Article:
As wildfires rage throughout Northern and Southern California, several museums across the state have been forced to close. A conflagration known as the Getty Fire, which started early Tuesday morning along the 405 Freeway in Los Angeles, has caused the Getty Center and the Getty Villa to remain closed through the week.
In a statement to ARTnews, a museum representative said that, while the Getty Center is secure, “our property is still serving as a hub for emergency responders and there are forecasts for high winds and another red flag warning tonight through Thursday morning. After careful consideration, we have made a decision to close both the Getty Center and Getty Villa through Friday. We do so out of an abundance of caution related to the weather conditions, to allow space for continued movement of fire equipment, and because road closures would make it difficult for visitors and staff to come to either facility.”
The Getty shuttered to “accommodate the fire-fighting effort and make space for emergency responders on Getty roads,” according to a statement. The museum has said on Twitter that the artworks in its collection are safe and “protected by state-of-the-art technology.”
Over 1,000 firefighters were on the scene at the Getty Fire on Monday, and the Getty, which is normally closed on Mondays, was also closed to employees yesterday. On Tuesday, the Getty Fire had burned 656 acres.
Cultural institutions in Sonoma County, north of San Francisco, also closed to the public on Tuesday due to the Kincade Fire, spanning over 75,000 acres and threatening some 90,000 structures. The Charles M. Schulz Museum is closed, but plans to reopen on Wednesday, October 30. The Museum of Sonoma County also closed Tuesday and will remain closed Wednesday; pending weather conditions, the museum may reopen on Thursday.
Jeff Nathanson, the executive director and curator at the Museum of Sonoma County, told ARTnews that the majority of the museum’s staff have been evacuated from their homes. He said that because the museum is located in downtown Santa Rosa, its structure and collection are not imminently threatened by the fire. Air quality within the museums walls is, however, a concern.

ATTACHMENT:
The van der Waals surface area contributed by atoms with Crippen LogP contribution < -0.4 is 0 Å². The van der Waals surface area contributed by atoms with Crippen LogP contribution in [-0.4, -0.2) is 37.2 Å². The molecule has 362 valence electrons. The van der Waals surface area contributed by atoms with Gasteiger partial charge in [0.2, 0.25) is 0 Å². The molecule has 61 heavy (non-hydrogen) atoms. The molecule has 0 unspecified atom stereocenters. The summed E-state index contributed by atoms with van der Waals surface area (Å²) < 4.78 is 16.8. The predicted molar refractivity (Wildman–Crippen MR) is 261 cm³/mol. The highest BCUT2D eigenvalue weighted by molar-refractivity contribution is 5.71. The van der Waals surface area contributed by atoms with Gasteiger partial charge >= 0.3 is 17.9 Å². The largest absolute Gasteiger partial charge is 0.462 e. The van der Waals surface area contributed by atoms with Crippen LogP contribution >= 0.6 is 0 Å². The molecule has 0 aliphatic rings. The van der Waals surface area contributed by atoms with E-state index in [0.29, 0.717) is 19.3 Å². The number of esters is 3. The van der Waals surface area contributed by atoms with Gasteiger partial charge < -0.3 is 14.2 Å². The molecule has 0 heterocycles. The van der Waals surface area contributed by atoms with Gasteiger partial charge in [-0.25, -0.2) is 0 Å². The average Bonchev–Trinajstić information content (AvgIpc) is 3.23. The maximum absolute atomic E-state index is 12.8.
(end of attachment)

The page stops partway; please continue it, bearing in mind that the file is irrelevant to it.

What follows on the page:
“The air quality inside our building is not as bad as outside, but it’s not good or safe,” Nathanson said, adding that a contractor is setting up air purifiers throughout the museum today. “By this evening we expect [the air in the museum] to be completely clean.”
Artworks in the collection will be checked following air purification procedures.
“We’re going to have to go through a complete inspection of our exhibition galleries and our collection,” Nathanson said of works that may require cleaning.
The Museum of Sonoma County was also impacted by fires in Northern California in 2017, when, according to Nathanson, the museum staff more seriously considered evacuating objects in its collection. During those fires two years ago, the institution opened its doors as a sanctuary space for community members affected by the disaster. If the museum reopens on Thursday, it will serve this purpose once again.
Since 2017, the museum has organized a symposium on fire safety and evacuations attended by multiple institutions in the region. As a result, “we feel more prepared than we were two years ago,” Nathanson said.
“Cultural institutions, especially museums, have to be part of a community recovering— being resilient and processing what impact these disasters have,” he said.
This post will be updated.